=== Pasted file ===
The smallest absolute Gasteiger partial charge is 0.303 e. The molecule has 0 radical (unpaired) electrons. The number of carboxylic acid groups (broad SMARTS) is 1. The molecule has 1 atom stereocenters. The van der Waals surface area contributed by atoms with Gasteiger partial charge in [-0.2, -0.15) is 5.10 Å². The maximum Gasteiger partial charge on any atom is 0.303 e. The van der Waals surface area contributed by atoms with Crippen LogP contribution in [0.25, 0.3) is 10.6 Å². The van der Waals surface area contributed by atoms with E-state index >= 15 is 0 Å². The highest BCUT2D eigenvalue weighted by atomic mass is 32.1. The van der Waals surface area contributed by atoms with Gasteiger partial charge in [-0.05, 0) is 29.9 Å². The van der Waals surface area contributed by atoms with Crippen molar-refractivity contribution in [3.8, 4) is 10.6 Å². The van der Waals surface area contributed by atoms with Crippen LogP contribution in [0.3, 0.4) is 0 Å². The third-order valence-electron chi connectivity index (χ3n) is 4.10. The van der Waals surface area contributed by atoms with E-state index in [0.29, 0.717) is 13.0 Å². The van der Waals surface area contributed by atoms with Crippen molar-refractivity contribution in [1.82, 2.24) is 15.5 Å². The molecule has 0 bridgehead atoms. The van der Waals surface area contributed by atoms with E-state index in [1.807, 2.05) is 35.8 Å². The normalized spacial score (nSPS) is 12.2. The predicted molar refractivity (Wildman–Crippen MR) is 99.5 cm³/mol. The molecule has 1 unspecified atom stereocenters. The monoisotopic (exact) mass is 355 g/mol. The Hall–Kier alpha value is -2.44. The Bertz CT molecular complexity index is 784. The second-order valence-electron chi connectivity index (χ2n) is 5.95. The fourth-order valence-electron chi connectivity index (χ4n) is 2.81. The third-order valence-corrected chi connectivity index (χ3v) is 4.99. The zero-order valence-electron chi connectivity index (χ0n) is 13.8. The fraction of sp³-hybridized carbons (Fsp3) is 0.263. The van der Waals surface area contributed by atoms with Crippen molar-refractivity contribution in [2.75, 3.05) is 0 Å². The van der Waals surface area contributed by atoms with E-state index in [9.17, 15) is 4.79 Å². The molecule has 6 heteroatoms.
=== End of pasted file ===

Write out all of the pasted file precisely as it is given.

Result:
The smallest absolute Gasteiger partial charge is 0.303 e. The molecule has 0 radical (unpaired) electrons. The number of carboxylic acid groups (broad SMARTS) is 1. The molecule has 1 atom stereocenters. The van der Waals surface area contributed by atoms with Gasteiger partial charge in [-0.2, -0.15) is 5.10 Å². The maximum Gasteiger partial charge on any atom is 0.303 e. The van der Waals surface area contributed by atoms with Crippen LogP contribution in [0.25, 0.3) is 10.6 Å². The van der Waals surface area contributed by atoms with E-state index >= 15 is 0 Å². The highest BCUT2D eigenvalue weighted by atomic mass is 32.1. The van der Waals surface area contributed by atoms with Gasteiger partial charge in [-0.05, 0) is 29.9 Å². The van der Waals surface area contributed by atoms with Crippen molar-refractivity contribution in [3.8, 4) is 10.6 Å². The van der Waals surface area contributed by atoms with Crippen LogP contribution in [0.3, 0.4) is 0 Å². The third-order valence-electron chi connectivity index (χ3n) is 4.10. The van der Waals surface area contributed by atoms with E-state index in [0.29, 0.717) is 13.0 Å². The van der Waals surface area contributed by atoms with Crippen molar-refractivity contribution in [1.82, 2.24) is 15.5 Å². The molecule has 0 bridgehead atoms. The van der Waals surface area contributed by atoms with E-state index in [1.807, 2.05) is 35.8 Å². The normalized spacial score (nSPS) is 12.2. The predicted molar refractivity (Wildman–Crippen MR) is 99.5 cm³/mol. The molecule has 1 unspecified atom stereocenters. The monoisotopic (exact) mass is 355 g/mol. The Hall–Kier alpha value is -2.44. The Bertz CT molecular complexity index is 784. The second-order valence-electron chi connectivity index (χ2n) is 5.95. The fourth-order valence-electron chi connectivity index (χ4n) is 2.81. The third-order valence-corrected chi connectivity index (χ3v) is 4.99. The zero-order valence-electron chi connectivity index (χ0n) is 13.8. The fraction of sp³-hybridized carbons (Fsp3) is 0.263. The van der Waals surface area contributed by atoms with Crippen molar-refractivity contribution in [2.75, 3.05) is 0 Å². The van der Waals surface area contributed by atoms with E-state index in [9.17, 15) is 4.79 Å². The molecule has 6 heteroatoms.